[Show abstract] [Hide abstract]
- "These results promote the notion of an overlap in AD neuropathological lesions in older subjects with or without dementia. Neuropathological studies have also shown that the association between clinical AD diagnosis and neuropathological features was more important in younger persons than in older subjects (Gold et al., 2000; Middleton et al., 2011; Savva et al., 2009). However, a possible limitation to our findings is the use of patients with non-AD cognitive disorders as controls instead of cognitively normal individuals. "
ABSTRACT: Increasing age is the most important risk factor for developing Alzheimer's disease (AD). The aim of this study was to investigate the relationships between age and cerebrospinal fluid (CSF) levels of β-amyloid (Aβ 1-42), total Tau and phosphorylated Tau (pTau-181), in AD and non-AD patients explored for cognitive disorders. 966 patients (AD, n=528; non-AD, n=438) were included between January 2008 and December 2010 (mean age, 69.5years; mean MMSE, 20.2) from three French memory centers. Multivariable linear regression models were used to study the relationship between CSF biomarker levels and age in AD and non-AD patients. The capacity of each CSF biomarker in discriminating patients was evaluated using the area under the receiver-operating characteristic (ROC) curves by quartile of distribution of age. In AD patients, older age was associated with higher CSF Aβ 1-42 and lower Tau levels. Conversely, in non-AD patients, age was associated with lower CSF Aβ 1-42, higher Tau, and higher pTau-181 levels. In sex-stratified analysis, these relationships were significant only in women. Using ROC curve analysis, CSF AD biomarkers were more discriminant in younger patients than in older ones. In this clinically-based study, younger patients with AD had exacerbated CSF anomalies compared to older patients with AD. CSF biomarkers were more discriminant in younger patients than in older ones for the diagnosis of AD, especially in women. These results support the idea of an overlap in AD neuropathological lesions in oldest subjects with or without AD.Neurobiology of Disease 02/2013; 54. DOI:10.1016/j.nbd.2013.01.023 · 5.20 Impact Factor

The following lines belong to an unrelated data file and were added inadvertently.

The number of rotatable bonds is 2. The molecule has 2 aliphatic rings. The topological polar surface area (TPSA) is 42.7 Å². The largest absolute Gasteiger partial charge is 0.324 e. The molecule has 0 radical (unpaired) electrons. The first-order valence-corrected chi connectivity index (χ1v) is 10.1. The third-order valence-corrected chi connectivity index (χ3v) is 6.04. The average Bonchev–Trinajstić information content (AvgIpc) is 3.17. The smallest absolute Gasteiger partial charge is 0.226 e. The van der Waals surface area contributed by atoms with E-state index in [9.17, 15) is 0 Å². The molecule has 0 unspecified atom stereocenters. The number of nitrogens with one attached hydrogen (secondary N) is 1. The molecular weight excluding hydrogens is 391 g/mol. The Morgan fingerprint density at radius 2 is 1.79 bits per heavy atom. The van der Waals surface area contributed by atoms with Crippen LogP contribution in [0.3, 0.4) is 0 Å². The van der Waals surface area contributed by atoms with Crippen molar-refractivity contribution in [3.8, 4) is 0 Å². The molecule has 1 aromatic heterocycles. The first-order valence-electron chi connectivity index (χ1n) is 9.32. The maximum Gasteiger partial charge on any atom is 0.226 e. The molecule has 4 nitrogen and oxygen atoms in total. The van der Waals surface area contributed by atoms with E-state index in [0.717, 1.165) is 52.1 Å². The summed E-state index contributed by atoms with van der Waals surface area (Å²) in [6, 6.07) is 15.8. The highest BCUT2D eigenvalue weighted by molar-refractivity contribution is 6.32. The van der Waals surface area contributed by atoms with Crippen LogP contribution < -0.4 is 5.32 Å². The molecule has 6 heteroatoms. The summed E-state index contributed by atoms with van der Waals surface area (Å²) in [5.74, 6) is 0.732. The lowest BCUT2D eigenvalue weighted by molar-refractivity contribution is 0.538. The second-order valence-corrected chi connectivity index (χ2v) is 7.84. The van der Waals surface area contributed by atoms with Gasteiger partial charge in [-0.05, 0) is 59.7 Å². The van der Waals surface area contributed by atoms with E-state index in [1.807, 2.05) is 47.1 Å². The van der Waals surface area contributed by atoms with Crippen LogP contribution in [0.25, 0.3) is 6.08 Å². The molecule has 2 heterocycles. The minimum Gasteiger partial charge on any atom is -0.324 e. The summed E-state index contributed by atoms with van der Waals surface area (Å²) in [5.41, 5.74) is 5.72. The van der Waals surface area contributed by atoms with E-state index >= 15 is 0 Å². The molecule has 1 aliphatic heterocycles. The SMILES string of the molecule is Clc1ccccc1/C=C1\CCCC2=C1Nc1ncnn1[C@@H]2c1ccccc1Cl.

[Show abstract] [Hide abstract]
- "So far, from a neuropathological point of view, the progression of disease from MCI state to later stages seems to follow a linear course. Nevertheless, there is some evidence from functional    and biochemical studies  that the process of conversion from nondemented to clinically evident demented state is not so linear. Recent fMRI studies have suggested increased medial temporal lobe (MTL) activations in MCI subjects versus controls, during the performance of memory tasks  . "
ABSTRACT: We evaluated the relationship between brain rhythmicity and both the cerebrovascular damage (CVD) and amygdalohippocampal complex (AHC) atrophy, as revealed by scalp electroencephalography (EEG) in a cohort of subjects with mild cognitive impairment (MCI). All MCI subjects underwent EEG recording and magnetic resonance imaging. EEGs were recorded at rest. Relative power was separately computed for delta, theta, alpha1, alpha2, and alpha3 frequency bands. In the spectral band power the severity of CVD was associated with increased delta power and decreased alpha2 power. No association of vascular damage was observed with alpha3 power. Moreover, the theta/alpha1 ratio could be a reliable index for the estimation of the individual extent of CV damage. On the other side, the group with moderate hippocampal atrophy showed the highest increase of alpha2 and alpha3 power. Moreover, when the amygdalar and hippocampal volumes are separately considered, within amygdalohippocampal complex (AHC), the increase of theta/gamma ratio is best associated with amygdalar atrophy whereas alpha3/alpha2 ratio is best associated with hippocampal atrophy. CVD and AHC damages are associated with specific EEG markers. So far, these EEG markers could have a prospective value in differential diagnosis between vascular and degenerative MCI.07/2012; 2012:917537. DOI:10.1155/2012/917537